There are many tactical/political conflicts in the film. What should be handled by federal, state, or local governments? When is the right time for a march or civil disobedience or legislation? When is the right time to bring in allies? What is the relationship between faith values and government? Who makes the final decision on strategy?  These factors and others have been playing out for me over the last several years in our fight against high volume hydrofracking in New York State.  While I am not in a leadership position, I have interacted with many different organizations and leaders with differing opinions on the right way to proceed. Should we work for a continued delay or a ban? Legislative action or executive/regulatory action? Work on local bans or just on the state level?  Argue on scientific grounds, environmental grounds, economic grounds, or moral grounds? I admit that my own approach was to throw everything I could at the problem, changing tack depending on the circumstance.

While we were thrilled but stunned by the Dec. 17 announcement of an impending state-wide ban , we still have a lot of work to do on infrastructure and waste disposal projects in the state, continuing work to keep the ban in place, accelerating our roll-out of renewable energy and efficiency projects, and helping our allies to stop unconventional fossil fuel production in their states, too.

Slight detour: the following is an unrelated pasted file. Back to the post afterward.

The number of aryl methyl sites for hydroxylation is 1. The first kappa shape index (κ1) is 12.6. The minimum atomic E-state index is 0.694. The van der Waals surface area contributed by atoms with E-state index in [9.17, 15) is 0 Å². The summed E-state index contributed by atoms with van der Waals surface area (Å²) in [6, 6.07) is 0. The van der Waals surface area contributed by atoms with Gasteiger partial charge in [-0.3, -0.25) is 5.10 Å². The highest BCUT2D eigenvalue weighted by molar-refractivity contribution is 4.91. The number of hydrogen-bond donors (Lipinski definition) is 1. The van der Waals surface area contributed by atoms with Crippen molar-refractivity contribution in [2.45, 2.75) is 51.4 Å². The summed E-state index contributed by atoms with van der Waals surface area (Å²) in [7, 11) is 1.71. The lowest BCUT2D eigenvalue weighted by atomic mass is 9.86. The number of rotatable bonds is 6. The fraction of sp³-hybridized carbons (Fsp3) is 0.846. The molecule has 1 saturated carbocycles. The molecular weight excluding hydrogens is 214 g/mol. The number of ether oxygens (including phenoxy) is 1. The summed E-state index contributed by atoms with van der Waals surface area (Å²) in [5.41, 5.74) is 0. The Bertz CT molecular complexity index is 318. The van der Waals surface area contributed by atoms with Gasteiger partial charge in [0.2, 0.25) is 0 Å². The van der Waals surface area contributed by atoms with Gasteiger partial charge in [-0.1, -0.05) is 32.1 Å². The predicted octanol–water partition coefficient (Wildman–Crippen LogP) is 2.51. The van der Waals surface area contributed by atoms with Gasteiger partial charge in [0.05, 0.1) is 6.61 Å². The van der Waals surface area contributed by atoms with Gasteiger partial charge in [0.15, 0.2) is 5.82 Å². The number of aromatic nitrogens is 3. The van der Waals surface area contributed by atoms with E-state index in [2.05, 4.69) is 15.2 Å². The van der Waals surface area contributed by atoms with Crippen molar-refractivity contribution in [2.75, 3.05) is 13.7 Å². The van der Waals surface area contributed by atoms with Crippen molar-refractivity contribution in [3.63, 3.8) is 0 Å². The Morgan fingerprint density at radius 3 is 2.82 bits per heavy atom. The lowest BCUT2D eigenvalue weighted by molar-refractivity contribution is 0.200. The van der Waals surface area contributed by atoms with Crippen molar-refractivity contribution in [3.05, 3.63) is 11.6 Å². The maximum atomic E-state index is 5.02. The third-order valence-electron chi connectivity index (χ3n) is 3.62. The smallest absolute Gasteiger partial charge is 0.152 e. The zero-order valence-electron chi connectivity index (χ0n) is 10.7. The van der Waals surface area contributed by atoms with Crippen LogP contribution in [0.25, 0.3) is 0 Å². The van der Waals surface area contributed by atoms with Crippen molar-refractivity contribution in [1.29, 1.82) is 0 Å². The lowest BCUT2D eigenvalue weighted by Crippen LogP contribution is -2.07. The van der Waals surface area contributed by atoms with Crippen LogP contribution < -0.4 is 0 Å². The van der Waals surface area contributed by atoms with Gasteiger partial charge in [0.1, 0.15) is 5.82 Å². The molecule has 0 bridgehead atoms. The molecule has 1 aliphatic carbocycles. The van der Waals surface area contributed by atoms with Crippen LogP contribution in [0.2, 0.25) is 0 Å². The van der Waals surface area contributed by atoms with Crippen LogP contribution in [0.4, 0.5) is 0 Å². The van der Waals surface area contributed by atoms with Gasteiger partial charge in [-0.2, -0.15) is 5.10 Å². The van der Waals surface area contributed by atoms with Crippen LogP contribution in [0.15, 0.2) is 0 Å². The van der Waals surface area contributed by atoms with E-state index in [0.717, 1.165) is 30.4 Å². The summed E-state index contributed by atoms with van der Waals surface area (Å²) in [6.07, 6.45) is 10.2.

As in Selma, any victory is only partial and leads to more work.  Keep on keeping on.


Empty nest or open face sandwich?

Excuse the (very) mixed metaphor.

As I’ve mentioned before, my spouse and I may have gone into empty nest phase for the final time, with our younger daughter heading off to grad school. Our older daughter is also in grad school – and holding down a job, married, and living 5,000 miles away.  Someone commented to me that empty nest for the sandwich generation is of a somewhat different order than our image of it. Maybe now it’s an open-face sandwich?

Back on July 24th when I wrote the linked post above, I had planned to realign how I use my daytime hours, make some lifestyle adjustments, and readjust how we use some of the space in our home. I anticipated these as some empty nest blessings, although paling in comparison to the biggest blessing, which is that our daughters, both of whom have faced health challenges, are well enough to be off on their own.

And, thank God, our daughters are doing well, finding their way as independent young adults, while still being connected to our family, even with the (considerable) physical distance that separates us.

In the sandwich generation metaphor, one slice of bread is the younger generation, one’s children and sometimes grandchildren. The other slice of bread is the elder generation, with the adult child as the filling squeezed between. Maybe the baby birds eat the top slice of bread to give them strength to leave the nest behind and fly off on their own? Seriously, trying to make these metaphors work together somehow….

My parents, Nana and Paco, and B’s mom, Grandma, live in a nearby senior living complex, my parents in an apartment and Grandma in a cottage. They are all in their 80s and in independent living. As with most people who reach that decade, each was dealing with health issues, but nothing that hadn’t become routine, so, in June and July, anticipating my daughter’s departure for grad school in August, I felt justified in making some plans for myself as an empty nester.